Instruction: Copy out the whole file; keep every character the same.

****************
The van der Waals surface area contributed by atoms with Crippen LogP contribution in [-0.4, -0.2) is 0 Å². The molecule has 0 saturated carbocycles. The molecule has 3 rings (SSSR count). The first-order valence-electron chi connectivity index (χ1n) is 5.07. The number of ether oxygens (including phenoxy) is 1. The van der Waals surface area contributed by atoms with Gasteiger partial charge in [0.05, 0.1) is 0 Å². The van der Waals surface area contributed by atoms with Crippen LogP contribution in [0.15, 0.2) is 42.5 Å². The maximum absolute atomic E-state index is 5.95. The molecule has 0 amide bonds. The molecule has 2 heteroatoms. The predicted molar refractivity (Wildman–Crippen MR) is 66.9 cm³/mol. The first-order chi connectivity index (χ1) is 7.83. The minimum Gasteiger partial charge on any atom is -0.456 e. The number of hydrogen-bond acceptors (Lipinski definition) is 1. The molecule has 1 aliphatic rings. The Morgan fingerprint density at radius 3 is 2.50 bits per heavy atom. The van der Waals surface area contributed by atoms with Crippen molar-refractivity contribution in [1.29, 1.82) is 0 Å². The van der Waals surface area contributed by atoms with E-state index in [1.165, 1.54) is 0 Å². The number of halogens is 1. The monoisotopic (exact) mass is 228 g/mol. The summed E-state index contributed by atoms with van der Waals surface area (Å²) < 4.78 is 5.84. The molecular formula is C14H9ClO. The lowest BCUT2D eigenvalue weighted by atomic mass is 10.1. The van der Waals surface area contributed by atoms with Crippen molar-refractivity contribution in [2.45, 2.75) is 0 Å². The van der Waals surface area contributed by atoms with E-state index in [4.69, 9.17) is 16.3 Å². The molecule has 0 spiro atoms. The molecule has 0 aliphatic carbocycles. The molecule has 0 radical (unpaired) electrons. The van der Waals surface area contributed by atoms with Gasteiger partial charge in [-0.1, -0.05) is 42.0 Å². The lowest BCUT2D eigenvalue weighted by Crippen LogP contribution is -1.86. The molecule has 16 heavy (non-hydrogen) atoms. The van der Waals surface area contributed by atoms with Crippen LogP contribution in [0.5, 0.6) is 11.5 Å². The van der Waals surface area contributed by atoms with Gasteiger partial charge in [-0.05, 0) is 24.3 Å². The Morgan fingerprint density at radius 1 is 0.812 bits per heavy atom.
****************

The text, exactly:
The van der Waals surface area contributed by atoms with Crippen LogP contribution in [-0.4, -0.2) is 0 Å². The molecule has 0 saturated carbocycles. The molecule has 3 rings (SSSR count). The first-order valence-electron chi connectivity index (χ1n) is 5.07. The number of ether oxygens (including phenoxy) is 1. The van der Waals surface area contributed by atoms with Gasteiger partial charge in [0.05, 0.1) is 0 Å². The van der Waals surface area contributed by atoms with Crippen LogP contribution in [0.15, 0.2) is 42.5 Å². The maximum absolute atomic E-state index is 5.95. The molecule has 0 amide bonds. The molecule has 2 heteroatoms. The predicted molar refractivity (Wildman–Crippen MR) is 66.9 cm³/mol. The first-order chi connectivity index (χ1) is 7.83. The minimum Gasteiger partial charge on any atom is -0.456 e. The number of hydrogen-bond acceptors (Lipinski definition) is 1. The molecule has 1 aliphatic rings. The Morgan fingerprint density at radius 3 is 2.50 bits per heavy atom. The van der Waals surface area contributed by atoms with Crippen molar-refractivity contribution in [1.29, 1.82) is 0 Å². The van der Waals surface area contributed by atoms with E-state index in [1.165, 1.54) is 0 Å². The number of halogens is 1. The monoisotopic (exact) mass is 228 g/mol. The summed E-state index contributed by atoms with van der Waals surface area (Å²) < 4.78 is 5.84. The molecular formula is C14H9ClO. The lowest BCUT2D eigenvalue weighted by atomic mass is 10.1. The van der Waals surface area contributed by atoms with Crippen molar-refractivity contribution in [2.45, 2.75) is 0 Å². The van der Waals surface area contributed by atoms with E-state index in [4.69, 9.17) is 16.3 Å². The molecule has 0 spiro atoms. The molecule has 0 aliphatic carbocycles. The molecule has 0 radical (unpaired) electrons. The van der Waals surface area contributed by atoms with Gasteiger partial charge in [-0.1, -0.05) is 42.0 Å². The lowest BCUT2D eigenvalue weighted by Crippen LogP contribution is -1.86. The molecule has 16 heavy (non-hydrogen) atoms. The van der Waals surface area contributed by atoms with Crippen LogP contribution in [0.5, 0.6) is 11.5 Å². The van der Waals surface area contributed by atoms with Gasteiger partial charge in [-0.05, 0) is 24.3 Å². The Morgan fingerprint density at radius 1 is 0.812 bits per heavy atom.